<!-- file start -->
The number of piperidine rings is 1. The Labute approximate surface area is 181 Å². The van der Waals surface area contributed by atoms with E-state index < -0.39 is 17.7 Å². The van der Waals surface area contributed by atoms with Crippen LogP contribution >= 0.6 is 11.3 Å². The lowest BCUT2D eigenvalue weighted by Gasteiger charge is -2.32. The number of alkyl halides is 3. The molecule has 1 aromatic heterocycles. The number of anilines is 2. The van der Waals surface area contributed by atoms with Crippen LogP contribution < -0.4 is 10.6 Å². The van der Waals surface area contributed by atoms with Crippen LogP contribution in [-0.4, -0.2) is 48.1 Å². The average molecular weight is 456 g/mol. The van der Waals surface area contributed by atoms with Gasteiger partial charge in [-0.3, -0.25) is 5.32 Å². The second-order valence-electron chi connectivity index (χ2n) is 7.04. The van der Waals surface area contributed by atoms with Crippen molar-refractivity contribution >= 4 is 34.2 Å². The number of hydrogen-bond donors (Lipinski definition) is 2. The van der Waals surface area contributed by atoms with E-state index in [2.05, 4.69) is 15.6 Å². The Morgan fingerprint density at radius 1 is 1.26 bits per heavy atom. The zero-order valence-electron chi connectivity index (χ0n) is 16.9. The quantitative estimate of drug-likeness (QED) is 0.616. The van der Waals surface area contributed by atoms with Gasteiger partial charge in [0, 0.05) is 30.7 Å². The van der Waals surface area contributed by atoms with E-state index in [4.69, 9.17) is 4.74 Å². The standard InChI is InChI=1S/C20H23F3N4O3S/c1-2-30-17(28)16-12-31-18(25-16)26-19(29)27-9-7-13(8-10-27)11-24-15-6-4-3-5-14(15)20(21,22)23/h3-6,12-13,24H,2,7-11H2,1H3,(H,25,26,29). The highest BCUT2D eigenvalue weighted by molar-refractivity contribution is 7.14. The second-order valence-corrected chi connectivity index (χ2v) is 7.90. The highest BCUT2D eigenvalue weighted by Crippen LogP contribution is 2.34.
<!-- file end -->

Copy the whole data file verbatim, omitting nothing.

The number of piperidine rings is 1. The Labute approximate surface area is 181 Å². The van der Waals surface area contributed by atoms with E-state index < -0.39 is 17.7 Å². The van der Waals surface area contributed by atoms with Crippen LogP contribution >= 0.6 is 11.3 Å². The lowest BCUT2D eigenvalue weighted by Gasteiger charge is -2.32. The number of alkyl halides is 3. The molecule has 1 aromatic heterocycles. The number of anilines is 2. The van der Waals surface area contributed by atoms with Crippen LogP contribution < -0.4 is 10.6 Å². The van der Waals surface area contributed by atoms with Crippen LogP contribution in [-0.4, -0.2) is 48.1 Å². The average molecular weight is 456 g/mol. The van der Waals surface area contributed by atoms with Gasteiger partial charge in [-0.3, -0.25) is 5.32 Å². The second-order valence-electron chi connectivity index (χ2n) is 7.04. The van der Waals surface area contributed by atoms with Crippen molar-refractivity contribution >= 4 is 34.2 Å². The number of hydrogen-bond donors (Lipinski definition) is 2. The van der Waals surface area contributed by atoms with E-state index in [2.05, 4.69) is 15.6 Å². The Morgan fingerprint density at radius 1 is 1.26 bits per heavy atom. The zero-order valence-electron chi connectivity index (χ0n) is 16.9. The quantitative estimate of drug-likeness (QED) is 0.616. The van der Waals surface area contributed by atoms with Gasteiger partial charge in [0, 0.05) is 30.7 Å². The van der Waals surface area contributed by atoms with E-state index in [4.69, 9.17) is 4.74 Å². The standard InChI is InChI=1S/C20H23F3N4O3S/c1-2-30-17(28)16-12-31-18(25-16)26-19(29)27-9-7-13(8-10-27)11-24-15-6-4-3-5-14(15)20(21,22)23/h3-6,12-13,24H,2,7-11H2,1H3,(H,25,26,29). The highest BCUT2D eigenvalue weighted by molar-refractivity contribution is 7.14. The second-order valence-corrected chi connectivity index (χ2v) is 7.90. The highest BCUT2D eigenvalue weighted by Crippen LogP contribution is 2.34.